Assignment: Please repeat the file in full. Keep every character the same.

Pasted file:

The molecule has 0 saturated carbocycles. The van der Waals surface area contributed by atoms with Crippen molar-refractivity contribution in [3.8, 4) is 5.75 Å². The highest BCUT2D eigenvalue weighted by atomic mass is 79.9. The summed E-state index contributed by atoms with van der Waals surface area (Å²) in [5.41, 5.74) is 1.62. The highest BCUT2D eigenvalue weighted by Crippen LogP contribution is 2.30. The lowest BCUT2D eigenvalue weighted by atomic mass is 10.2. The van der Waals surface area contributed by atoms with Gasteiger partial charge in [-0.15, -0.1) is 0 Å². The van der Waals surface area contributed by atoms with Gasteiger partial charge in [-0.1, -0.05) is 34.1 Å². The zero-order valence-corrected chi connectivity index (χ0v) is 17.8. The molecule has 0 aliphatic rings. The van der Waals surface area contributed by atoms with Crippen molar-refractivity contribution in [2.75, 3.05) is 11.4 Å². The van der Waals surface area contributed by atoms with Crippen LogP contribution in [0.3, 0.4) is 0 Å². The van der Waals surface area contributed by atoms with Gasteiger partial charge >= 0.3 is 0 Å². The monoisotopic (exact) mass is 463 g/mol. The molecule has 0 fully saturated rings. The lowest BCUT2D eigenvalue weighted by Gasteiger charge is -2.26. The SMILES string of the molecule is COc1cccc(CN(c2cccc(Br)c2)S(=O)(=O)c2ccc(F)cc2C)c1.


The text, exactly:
The molecule has 0 saturated carbocycles. The van der Waals surface area contributed by atoms with Crippen molar-refractivity contribution in [3.8, 4) is 5.75 Å². The highest BCUT2D eigenvalue weighted by atomic mass is 79.9. The summed E-state index contributed by atoms with van der Waals surface area (Å²) in [5.41, 5.74) is 1.62. The highest BCUT2D eigenvalue weighted by Crippen LogP contribution is 2.30. The lowest BCUT2D eigenvalue weighted by atomic mass is 10.2. The van der Waals surface area contributed by atoms with Gasteiger partial charge in [-0.15, -0.1) is 0 Å². The van der Waals surface area contributed by atoms with Gasteiger partial charge in [-0.1, -0.05) is 34.1 Å². The zero-order valence-corrected chi connectivity index (χ0v) is 17.8. The molecule has 0 aliphatic rings. The van der Waals surface area contributed by atoms with Crippen molar-refractivity contribution in [2.75, 3.05) is 11.4 Å². The van der Waals surface area contributed by atoms with Crippen LogP contribution in [0.3, 0.4) is 0 Å². The van der Waals surface area contributed by atoms with Gasteiger partial charge >= 0.3 is 0 Å². The monoisotopic (exact) mass is 463 g/mol. The molecule has 0 fully saturated rings. The lowest BCUT2D eigenvalue weighted by Gasteiger charge is -2.26. The SMILES string of the molecule is COc1cccc(CN(c2cccc(Br)c2)S(=O)(=O)c2ccc(F)cc2C)c1.